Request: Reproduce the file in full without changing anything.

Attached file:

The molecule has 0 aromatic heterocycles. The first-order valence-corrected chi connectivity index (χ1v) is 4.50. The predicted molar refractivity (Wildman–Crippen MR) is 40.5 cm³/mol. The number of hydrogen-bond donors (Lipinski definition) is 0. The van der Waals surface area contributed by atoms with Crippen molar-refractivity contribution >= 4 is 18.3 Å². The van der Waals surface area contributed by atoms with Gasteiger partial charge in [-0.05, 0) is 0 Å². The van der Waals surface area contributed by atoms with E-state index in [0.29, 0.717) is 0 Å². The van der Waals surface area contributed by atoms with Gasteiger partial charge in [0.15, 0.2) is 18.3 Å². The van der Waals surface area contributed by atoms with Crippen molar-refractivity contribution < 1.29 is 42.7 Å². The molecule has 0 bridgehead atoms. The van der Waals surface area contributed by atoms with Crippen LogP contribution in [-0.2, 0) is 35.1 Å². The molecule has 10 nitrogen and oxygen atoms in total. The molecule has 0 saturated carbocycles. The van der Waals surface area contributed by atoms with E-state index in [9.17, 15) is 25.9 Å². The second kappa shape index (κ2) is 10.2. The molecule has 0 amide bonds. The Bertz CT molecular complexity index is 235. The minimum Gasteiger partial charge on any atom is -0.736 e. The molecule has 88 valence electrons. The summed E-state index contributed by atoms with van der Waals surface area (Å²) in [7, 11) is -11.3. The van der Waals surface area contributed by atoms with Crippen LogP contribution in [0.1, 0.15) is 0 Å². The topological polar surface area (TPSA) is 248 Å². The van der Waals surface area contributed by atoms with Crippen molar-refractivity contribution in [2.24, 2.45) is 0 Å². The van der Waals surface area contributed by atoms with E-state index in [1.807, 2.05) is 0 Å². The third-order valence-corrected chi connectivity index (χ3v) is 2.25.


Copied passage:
The molecule has 0 aromatic heterocycles. The first-order valence-corrected chi connectivity index (χ1v) is 4.50. The predicted molar refractivity (Wildman–Crippen MR) is 40.5 cm³/mol. The number of hydrogen-bond donors (Lipinski definition) is 0. The van der Waals surface area contributed by atoms with Crippen molar-refractivity contribution >= 4 is 18.3 Å². The van der Waals surface area contributed by atoms with Gasteiger partial charge in [-0.05, 0) is 0 Å². The van der Waals surface area contributed by atoms with E-state index in [0.29, 0.717) is 0 Å². The van der Waals surface area contributed by atoms with Gasteiger partial charge in [0.15, 0.2) is 18.3 Å². The van der Waals surface area contributed by atoms with Crippen molar-refractivity contribution < 1.29 is 42.7 Å². The molecule has 0 bridgehead atoms. The van der Waals surface area contributed by atoms with Crippen LogP contribution in [-0.2, 0) is 35.1 Å². The molecule has 10 nitrogen and oxygen atoms in total. The molecule has 0 saturated carbocycles. The van der Waals surface area contributed by atoms with E-state index in [9.17, 15) is 25.9 Å². The second kappa shape index (κ2) is 10.2. The molecule has 0 amide bonds. The Bertz CT molecular complexity index is 235. The minimum Gasteiger partial charge on any atom is -0.736 e. The molecule has 88 valence electrons. The summed E-state index contributed by atoms with van der Waals surface area (Å²) in [7, 11) is -11.3. The van der Waals surface area contributed by atoms with Crippen LogP contribution in [0.1, 0.15) is 0 Å². The topological polar surface area (TPSA) is 248 Å². The van der Waals surface area contributed by atoms with Crippen molar-refractivity contribution in [2.24, 2.45) is 0 Å². The van der Waals surface area contributed by atoms with E-state index in [1.807, 2.05) is 0 Å². The third-order valence-corrected chi connectivity index (χ3v) is 2.25.